Anybody who has had to deal with Citrix servers knows that it’s a pain getting anything installed without affecting end-users.  Adobe Flash Player is no different – it must be installed a specific way to make it work properly without getting the dreaded “Application was installed previously with administrative permissions, please install again” error.

Procedure

Step 1: Download the latest .msi version of Flash Player from Adobe’s download location.

Step 2: Open your Start Menu, click Control Panel –> Add or Remove Programs.

Step 3: Click ‘Add New Programs‘ on the left side of the window.

Step 4: Click the ‘CD or Floppy‘ button, which will open a prompt to select your installer.  Locate and select the .msi file you downloaded in Step 1 and click ‘Next’.

flash-citrix-dialogStep 5: You will now see the standard Adobe Flash Player installer, which can be installed just like a normal program.  And you’re done!

Author’s note: This guide also works with Windows XP for administrators looking to push patches to client workstations.

How to Rebroadcast a Weak Wifi Signal

routerThere may be a time when you have access to a wireless network in one part of your house, but just can’t get it anywhere else.  This isn’t a big deal if you own the network (you can buy another access point or wireless repeater), but if you don’t own the network, this guide will show you how to extend your free coverage.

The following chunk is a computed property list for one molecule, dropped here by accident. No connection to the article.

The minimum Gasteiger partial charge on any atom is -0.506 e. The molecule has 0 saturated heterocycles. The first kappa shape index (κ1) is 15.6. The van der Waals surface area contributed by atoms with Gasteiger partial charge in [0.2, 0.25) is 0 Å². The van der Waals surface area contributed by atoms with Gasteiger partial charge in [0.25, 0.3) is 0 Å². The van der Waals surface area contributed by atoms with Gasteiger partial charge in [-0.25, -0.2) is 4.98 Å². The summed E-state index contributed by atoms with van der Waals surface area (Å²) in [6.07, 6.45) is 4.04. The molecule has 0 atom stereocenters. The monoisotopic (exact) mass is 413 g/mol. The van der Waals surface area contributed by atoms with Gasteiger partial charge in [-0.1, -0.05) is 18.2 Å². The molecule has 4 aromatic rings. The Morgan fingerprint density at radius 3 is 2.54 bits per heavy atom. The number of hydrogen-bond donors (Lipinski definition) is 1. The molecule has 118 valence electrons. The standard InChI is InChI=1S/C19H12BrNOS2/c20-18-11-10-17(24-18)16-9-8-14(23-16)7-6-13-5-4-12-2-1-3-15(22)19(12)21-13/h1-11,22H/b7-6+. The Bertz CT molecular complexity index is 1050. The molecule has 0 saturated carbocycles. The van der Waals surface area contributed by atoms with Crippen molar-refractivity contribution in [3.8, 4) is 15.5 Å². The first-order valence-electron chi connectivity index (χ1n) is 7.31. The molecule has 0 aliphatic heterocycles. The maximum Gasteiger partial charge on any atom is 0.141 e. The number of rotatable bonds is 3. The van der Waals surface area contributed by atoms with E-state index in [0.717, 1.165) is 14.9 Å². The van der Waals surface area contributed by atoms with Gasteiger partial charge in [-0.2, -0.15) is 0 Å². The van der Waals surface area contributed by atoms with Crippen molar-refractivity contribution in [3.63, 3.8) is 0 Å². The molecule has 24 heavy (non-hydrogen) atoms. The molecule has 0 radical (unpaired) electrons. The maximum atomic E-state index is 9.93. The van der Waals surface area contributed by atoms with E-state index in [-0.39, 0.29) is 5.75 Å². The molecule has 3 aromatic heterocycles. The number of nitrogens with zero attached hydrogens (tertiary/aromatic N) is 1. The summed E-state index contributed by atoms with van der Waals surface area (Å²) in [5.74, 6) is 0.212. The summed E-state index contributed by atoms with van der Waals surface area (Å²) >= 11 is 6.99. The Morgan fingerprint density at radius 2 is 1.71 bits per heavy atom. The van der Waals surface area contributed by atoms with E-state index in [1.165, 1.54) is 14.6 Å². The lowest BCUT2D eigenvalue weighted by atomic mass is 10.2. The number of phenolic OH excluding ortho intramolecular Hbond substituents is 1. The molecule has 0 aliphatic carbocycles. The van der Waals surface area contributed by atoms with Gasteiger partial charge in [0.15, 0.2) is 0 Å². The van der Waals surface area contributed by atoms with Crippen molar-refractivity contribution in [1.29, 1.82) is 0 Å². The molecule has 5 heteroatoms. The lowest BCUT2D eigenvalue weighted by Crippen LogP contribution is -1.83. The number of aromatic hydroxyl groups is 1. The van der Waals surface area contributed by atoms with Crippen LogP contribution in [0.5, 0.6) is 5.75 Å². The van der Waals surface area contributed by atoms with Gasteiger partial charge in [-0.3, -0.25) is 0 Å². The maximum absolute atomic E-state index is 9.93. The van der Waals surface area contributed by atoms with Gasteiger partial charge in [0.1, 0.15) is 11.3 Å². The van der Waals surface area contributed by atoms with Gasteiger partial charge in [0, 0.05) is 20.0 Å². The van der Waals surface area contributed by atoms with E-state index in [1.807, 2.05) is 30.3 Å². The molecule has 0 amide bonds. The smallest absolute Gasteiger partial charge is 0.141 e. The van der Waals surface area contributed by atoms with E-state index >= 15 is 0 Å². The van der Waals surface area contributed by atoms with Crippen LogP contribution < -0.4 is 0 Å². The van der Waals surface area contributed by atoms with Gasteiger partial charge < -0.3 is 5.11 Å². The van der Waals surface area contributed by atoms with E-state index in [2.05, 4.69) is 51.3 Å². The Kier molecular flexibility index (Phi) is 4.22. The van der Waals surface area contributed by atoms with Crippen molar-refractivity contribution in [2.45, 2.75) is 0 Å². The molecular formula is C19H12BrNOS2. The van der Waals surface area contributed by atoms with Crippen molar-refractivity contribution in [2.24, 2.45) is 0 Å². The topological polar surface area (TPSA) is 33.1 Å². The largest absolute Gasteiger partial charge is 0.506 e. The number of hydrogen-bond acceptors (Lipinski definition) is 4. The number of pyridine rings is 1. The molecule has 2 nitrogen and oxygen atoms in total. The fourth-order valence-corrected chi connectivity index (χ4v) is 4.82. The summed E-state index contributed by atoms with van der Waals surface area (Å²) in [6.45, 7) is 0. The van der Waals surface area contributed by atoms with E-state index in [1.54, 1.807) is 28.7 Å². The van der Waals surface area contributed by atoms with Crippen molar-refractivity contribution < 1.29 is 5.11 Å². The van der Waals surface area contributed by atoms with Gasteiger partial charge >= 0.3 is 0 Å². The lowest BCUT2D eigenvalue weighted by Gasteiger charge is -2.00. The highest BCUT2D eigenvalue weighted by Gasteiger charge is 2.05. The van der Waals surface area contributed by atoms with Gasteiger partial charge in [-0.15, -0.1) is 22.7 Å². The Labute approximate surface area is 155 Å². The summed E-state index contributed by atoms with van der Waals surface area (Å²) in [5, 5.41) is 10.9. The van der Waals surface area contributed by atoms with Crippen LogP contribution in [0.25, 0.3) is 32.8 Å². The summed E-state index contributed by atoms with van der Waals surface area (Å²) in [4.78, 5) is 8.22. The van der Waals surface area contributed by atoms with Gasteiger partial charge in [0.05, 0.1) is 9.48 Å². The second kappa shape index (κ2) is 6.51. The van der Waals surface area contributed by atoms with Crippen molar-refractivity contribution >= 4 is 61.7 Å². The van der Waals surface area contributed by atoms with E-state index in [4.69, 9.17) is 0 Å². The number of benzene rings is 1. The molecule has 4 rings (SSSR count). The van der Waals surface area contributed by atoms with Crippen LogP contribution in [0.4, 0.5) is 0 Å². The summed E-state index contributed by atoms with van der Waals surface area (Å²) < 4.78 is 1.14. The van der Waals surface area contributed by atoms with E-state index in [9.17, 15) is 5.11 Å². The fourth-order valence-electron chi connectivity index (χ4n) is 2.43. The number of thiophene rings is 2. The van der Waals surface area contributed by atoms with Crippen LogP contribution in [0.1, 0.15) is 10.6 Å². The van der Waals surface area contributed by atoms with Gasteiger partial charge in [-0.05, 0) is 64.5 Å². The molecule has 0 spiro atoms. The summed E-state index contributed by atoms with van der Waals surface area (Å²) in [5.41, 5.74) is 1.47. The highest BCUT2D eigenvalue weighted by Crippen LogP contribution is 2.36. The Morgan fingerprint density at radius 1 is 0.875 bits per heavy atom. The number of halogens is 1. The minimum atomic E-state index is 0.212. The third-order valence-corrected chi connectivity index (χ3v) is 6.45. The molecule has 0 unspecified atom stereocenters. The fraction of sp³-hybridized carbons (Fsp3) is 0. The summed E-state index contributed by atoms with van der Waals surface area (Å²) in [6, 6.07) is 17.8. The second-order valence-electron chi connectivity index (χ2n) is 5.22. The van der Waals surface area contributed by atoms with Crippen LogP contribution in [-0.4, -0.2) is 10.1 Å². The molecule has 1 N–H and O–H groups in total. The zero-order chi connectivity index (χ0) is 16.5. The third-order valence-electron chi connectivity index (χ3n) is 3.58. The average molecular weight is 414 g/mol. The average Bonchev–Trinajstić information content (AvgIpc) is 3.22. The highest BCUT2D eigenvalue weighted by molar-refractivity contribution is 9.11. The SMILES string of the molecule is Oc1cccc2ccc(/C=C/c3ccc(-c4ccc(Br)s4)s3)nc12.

What’s the purpose of this, you might ask?  In my case, I can connect to several wireless networks in my bedroom where my PC is located.  Unfortunately, I can’t access those networks in my living room where my Xbox 360 is located.  The technique presented in this guide allowed me to use my PC to pick up a wireless signal, share it with my PC’s Ethernet connection, and then rebroadcast it with a router.

What You’ll Need:

  • A working wireless connection
  • A computer running Windows XP, Vista, or 7 with an unused Ethernet port
  • A configured wireless router set to DHCP mode (I’ll be using a WRT54GL with Tomato firmware, but anything will work).  Every router is different, so make sure you configure your router’s settings (SSID, security, etc) before you begin this guide.
  • An Ethernet cable

Windows XP

  1. Connect your wireless router to your PC’s unused Ethernet port with an Ethernet cable.  Make sure to connect the cable to the source or internet port on your router, not one of the numbered outputs.
    router_back
  2. Power the wireless router.
  3. In Windows, right click the Network icon in the system tray and select Open Network Connections.
    rebroadcast_wifi_networkconnXP
  4. Right click your wireless connection and select Properties.
  5. Click the Advanced tab and select “Allow other network users to connect through this computer’s Internet connection”.  This will allow your computer’s Ethernet port to access your wireless internet connection.  Click OK.
    rebroadcast_wifi_enablesharingXP